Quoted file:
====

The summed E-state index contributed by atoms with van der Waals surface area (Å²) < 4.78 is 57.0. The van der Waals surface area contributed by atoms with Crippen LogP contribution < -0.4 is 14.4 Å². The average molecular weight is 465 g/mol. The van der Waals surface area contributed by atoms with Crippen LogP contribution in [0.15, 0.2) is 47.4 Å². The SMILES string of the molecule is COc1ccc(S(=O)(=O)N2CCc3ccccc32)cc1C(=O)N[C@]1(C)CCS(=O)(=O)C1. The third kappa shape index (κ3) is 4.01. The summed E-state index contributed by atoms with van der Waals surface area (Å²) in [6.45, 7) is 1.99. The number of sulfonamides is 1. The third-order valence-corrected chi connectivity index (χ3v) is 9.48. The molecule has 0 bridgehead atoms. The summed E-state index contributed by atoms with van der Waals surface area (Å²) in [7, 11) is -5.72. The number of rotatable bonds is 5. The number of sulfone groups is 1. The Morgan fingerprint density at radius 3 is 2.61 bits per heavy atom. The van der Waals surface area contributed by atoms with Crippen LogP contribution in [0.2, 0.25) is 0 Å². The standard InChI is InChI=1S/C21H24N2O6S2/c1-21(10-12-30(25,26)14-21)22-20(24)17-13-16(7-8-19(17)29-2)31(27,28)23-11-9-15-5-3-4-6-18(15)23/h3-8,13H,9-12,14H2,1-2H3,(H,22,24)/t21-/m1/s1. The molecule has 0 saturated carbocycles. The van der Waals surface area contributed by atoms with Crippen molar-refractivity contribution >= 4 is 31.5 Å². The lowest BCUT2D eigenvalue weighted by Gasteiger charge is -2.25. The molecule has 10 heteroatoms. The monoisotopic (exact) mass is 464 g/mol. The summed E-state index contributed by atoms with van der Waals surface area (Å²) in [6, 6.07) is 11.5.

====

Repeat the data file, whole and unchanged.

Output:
The summed E-state index contributed by atoms with van der Waals surface area (Å²) < 4.78 is 57.0. The van der Waals surface area contributed by atoms with Crippen LogP contribution < -0.4 is 14.4 Å². The average molecular weight is 465 g/mol. The van der Waals surface area contributed by atoms with Crippen LogP contribution in [0.15, 0.2) is 47.4 Å². The SMILES string of the molecule is COc1ccc(S(=O)(=O)N2CCc3ccccc32)cc1C(=O)N[C@]1(C)CCS(=O)(=O)C1. The third kappa shape index (κ3) is 4.01. The summed E-state index contributed by atoms with van der Waals surface area (Å²) in [6.45, 7) is 1.99. The number of sulfonamides is 1. The third-order valence-corrected chi connectivity index (χ3v) is 9.48. The molecule has 0 bridgehead atoms. The summed E-state index contributed by atoms with van der Waals surface area (Å²) in [7, 11) is -5.72. The number of rotatable bonds is 5. The number of sulfone groups is 1. The Morgan fingerprint density at radius 3 is 2.61 bits per heavy atom. The van der Waals surface area contributed by atoms with Crippen LogP contribution in [0.2, 0.25) is 0 Å². The standard InChI is InChI=1S/C21H24N2O6S2/c1-21(10-12-30(25,26)14-21)22-20(24)17-13-16(7-8-19(17)29-2)31(27,28)23-11-9-15-5-3-4-6-18(15)23/h3-8,13H,9-12,14H2,1-2H3,(H,22,24)/t21-/m1/s1. The molecule has 0 saturated carbocycles. The van der Waals surface area contributed by atoms with Crippen molar-refractivity contribution >= 4 is 31.5 Å². The lowest BCUT2D eigenvalue weighted by Gasteiger charge is -2.25. The molecule has 10 heteroatoms. The monoisotopic (exact) mass is 464 g/mol. The summed E-state index contributed by atoms with van der Waals surface area (Å²) in [6, 6.07) is 11.5.